Green Bay Packers running back Vernand Morency will miss "a couple of weeks" of training camp with a knee injury, coach Mike McCarthy said this afternoon.
McCarthy declined to elaborate on the injury that Morency suffered in the Packers' first practice Saturday. Yesterday, it was described as a bruised knee.
"It's a little more serious than we thought," McCarthy said today.
Morency opened camp as the de facto starter at running back, with rookie Brandon Jackson, practice squad pickup P.J. Pope and veteran Noah Herron behind him.
Last season, Morency gained 421 yards in 96 carries (4.6-yard average) backing up Ahman Green, who signed in the off-season with Houston. He missed two games with a lower back injury.
The Packers will also be minus starting Quarterback Brett Favre for the next few days...
On Saturday, Favre and his wife, Deanna, were informed of the death of Deanna's stepfather, Rocky Byrd, who died at the age of 56, in Gulfport, Miss. According to a source close to the family, Byrd died of a heart attack Saturday.
Favre was close to his wife Deanna's stepfather. The two were known to throw the football around when Byrd wasn't helping Favre with the acres of yard work on their property in Hattiesburg, Miss. When Favre asked his family a few years ago to vote on whether he should continue to play or retire, Byrd was among the inner circle that voted unanimously for Favre to play.
In the wake of the news, Favre missed the morning practice Sunday, the second day of Packers training camp.
He returned to take part in the lengthy evening practice and is scheduled to leave early today to attend the wake, Packers coach Mike McCarthy said. He is scheduled to return Wednesday night and take part in practice on Thursday.
The death of Byrd seemed to weigh on Favre, who threw four interceptions during team drills in the evening.
"It clearly wasn't his best practice," McCarthy said, "but he has a lot on his mind. He spoke about it throughout the night, throughout the day. It's heavy on his heart. Family first, and that's where his focus is."
Favre has received enough phone calls bearing bad news in the past four years: the heart attack that killed his father, Irv, in 2003; Deanna's breast cancer diagnosis, as well as the death of her brother from an ATV accident in 2004; and Hurricane Katrina in 2005, which destroyed Favre's hometown of Kiln, Miss., where many of Favre's family and friends still live.
When Favre found out about Rocky on Saturday, he talked it over with teammate Donald Driver.
"He's fine. I mean, he's going through a lot," said Driver. "It's something he's been through for awhile, the last five years. He's been going through a lot. He knows that he has love and support from the guys in the locker room. But it's hard, and no one understands what you're going through. We talked last night, had a great conversation. We talked about family. That's what me and him talk about."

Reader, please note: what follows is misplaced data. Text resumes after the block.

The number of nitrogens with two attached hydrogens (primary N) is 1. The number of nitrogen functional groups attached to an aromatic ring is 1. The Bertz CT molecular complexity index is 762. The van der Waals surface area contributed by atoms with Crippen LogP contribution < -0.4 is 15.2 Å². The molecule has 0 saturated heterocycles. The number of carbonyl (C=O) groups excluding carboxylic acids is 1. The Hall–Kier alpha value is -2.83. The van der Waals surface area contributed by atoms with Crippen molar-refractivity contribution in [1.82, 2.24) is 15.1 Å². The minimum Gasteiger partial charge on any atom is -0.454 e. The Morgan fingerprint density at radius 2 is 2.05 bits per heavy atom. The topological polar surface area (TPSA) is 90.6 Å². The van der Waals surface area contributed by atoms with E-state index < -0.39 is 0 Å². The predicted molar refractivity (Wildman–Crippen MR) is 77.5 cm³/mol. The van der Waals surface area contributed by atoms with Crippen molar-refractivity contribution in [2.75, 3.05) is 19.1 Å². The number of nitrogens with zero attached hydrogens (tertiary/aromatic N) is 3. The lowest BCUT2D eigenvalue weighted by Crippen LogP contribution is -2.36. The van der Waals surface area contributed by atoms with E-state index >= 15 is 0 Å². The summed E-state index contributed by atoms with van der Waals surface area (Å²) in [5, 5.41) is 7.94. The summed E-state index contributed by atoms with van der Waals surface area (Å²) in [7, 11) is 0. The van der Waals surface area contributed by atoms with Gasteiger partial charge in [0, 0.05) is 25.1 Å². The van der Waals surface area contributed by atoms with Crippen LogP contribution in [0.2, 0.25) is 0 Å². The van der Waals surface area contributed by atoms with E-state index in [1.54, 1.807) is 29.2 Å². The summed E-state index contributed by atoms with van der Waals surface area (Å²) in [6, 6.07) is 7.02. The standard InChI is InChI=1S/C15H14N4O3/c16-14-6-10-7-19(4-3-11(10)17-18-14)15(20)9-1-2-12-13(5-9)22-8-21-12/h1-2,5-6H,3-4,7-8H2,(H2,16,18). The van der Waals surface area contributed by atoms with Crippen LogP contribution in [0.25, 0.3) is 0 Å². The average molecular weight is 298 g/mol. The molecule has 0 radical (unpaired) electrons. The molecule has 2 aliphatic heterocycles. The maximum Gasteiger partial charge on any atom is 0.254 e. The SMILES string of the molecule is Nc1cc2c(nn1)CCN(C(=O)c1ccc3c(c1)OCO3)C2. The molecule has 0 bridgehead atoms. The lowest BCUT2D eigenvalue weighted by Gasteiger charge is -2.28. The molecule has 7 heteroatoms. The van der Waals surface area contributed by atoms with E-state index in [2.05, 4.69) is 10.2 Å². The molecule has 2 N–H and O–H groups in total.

Driver said there was little he could do for his friend other than try to offer condolences and support.
"His mother treats me like I'm her own son, my mom does the same for him, our wives are best friends, me and him are best friends, and he knows that he can depend on me for anything," Driver said. "I will just be there for him for support, that's all I can do. I can't change it. I told him last night, the book has already been written, and God wrote that book a long time ago. Every page is turned day by day."
Favre has been working through off-season shoulder soreness and it was unclear how much he would be able to practice at the beginning of camp. On Saturday, he took his normal amount of throws and McCarthy said that if he had not been excused for personal reasons, he would have practiced Sunday morning under normal circumstances. Heading into his 17th season, Favre told McCarthy his surgically repaired ankle and once-sore shoulder were doing well after opening camp Saturday.
It remains to be seen how Favre's practice schedule will pan out throughout this training camp. Some players are on a once-a-day practice plan either because they are veterans or because they are coming off injury, but that may not apply to Favre.
With Favre gone, backup Aaron Rodgers got more work than usual in the morning and hoped to take full advantage of it. Entering his third season behind Favre and coming off a broken foot, Rodgers put everything he had into his off-season, trimming down from 228 pounds when he first became a Packer to 217 this season.
Rodgers hopes that work will translate on to the field.
"Aaron made some very good decisions and throws, particularly in the blitz drill," said McCarthy. "He had two big plays. He had total command of the huddle. His arm has gotten stronger. His maturity - physically and mentally - has progressed a lot since he's been here. He just needs the opportunity to play."
Because of the reliability and continued success of Favre, Rodgers' playing and practice minutes are few. He would like to make the most of this third summer as a pro, whether he is auditioning for the Packers or some other team.
"I want to look as attractive as possible this pre-season," said Rodgers. "Every year that passes gets closer to me having an opportunity to start, be it here or somewhere else. The heat's turned up: third-year guy, second year in the offense, it's time to show what I'm all about."